Purpose: We compared arterial, aortic, and carotid-cardiac baroreflex sensitivity in eight average fit (maximal oxygen uptake, VO(2max) = 42.2 ± 1.9 mL·kg-1·min-1) and eight high fit (VO(2max) = 61.9 ± 2.2 mL·kg-1·min-1) healthy young adults. Methods: Arterial and aortic (ABR) baroreflex functions were assessed utilizing hypo- and hyper-tensive challenges induced by graded bolus injections of sodium nitroprusside (SN) and phenylephrine (PE), respectively. Carotid baroreflex (CBR) sensitivity was determined using ramped 5-s pulses of both pressure and suction delivered to the carotid sinus via a neck chamber collar, independent of drug administration. Results: During vasoactive drug injection, mean arterial pressure (MAP) was similarly altered in average fit (AF) and high fit (HF) groups. However, the heart rate (HR) response range of the arterial baroreflex was significantly attenuated (P < 0.05) in HF (31 ± 4 beats·min-1) compared with AF individuals (46 ± 4 beats·min-1). When sustained neck suction and pressure were applied to counteract altered carotid sinus pressure during SN and PE administration, isolating the ABR response, the response range remained diminished (P < 0.05) in the HF population (24 ± 3 beats·min-1) compared with the AF group (41 ± 4 beats·min-1). During CBR perturbation, the HF (14 ± 1 beats·min-1) and AF (16 ± 1 beats·min-1) response ranges were similar. The arterial baroreflex response range was significantly less than the simple sum of the CBR and ABR (HF, 38 ± 3 beats·min-1 and AF, 57 ± 4 beats·min-1) in both fitness groups. Conclusions: These data confirm that reductions in arterial-cardiac reflex sensitivity are mediated by diminished ABR function. More importantly, these data suggest that the integrative relationship between the ABR and CBR contributing to arterial baroreflex control of HR is inhibitory in nature and not altered by exercise training.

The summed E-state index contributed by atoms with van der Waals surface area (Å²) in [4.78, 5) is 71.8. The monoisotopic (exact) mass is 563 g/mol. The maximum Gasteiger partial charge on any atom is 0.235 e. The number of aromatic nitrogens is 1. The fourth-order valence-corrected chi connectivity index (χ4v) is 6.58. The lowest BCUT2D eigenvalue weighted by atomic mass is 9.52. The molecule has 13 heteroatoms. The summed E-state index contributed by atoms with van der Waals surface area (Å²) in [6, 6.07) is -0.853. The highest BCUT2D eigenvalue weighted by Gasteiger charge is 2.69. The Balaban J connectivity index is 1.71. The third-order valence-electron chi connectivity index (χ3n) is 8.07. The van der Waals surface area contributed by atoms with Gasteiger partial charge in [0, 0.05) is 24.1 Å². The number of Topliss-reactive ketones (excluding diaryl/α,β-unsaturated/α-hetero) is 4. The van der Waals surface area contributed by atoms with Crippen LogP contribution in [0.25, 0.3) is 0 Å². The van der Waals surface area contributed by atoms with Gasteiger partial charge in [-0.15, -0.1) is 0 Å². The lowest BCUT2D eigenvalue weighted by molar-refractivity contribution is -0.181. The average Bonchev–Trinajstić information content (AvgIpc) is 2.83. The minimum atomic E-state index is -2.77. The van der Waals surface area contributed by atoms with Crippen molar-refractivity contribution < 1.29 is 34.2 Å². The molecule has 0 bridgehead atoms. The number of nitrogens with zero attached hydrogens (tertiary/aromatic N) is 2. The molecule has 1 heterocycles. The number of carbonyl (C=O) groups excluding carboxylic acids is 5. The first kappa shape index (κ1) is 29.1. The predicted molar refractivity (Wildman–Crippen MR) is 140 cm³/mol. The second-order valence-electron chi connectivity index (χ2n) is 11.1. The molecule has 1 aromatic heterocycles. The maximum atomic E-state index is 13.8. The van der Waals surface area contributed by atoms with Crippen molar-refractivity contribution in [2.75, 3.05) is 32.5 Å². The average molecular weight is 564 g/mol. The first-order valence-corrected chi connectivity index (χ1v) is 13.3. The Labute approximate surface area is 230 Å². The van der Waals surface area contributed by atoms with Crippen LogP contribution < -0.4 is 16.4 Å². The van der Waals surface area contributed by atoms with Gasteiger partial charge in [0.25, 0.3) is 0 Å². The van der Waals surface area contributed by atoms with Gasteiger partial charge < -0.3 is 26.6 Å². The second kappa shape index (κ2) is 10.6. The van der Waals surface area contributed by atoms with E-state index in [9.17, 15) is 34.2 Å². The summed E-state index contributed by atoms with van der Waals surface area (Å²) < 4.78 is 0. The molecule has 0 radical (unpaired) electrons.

- Autonomic control
- Inhibitory interaction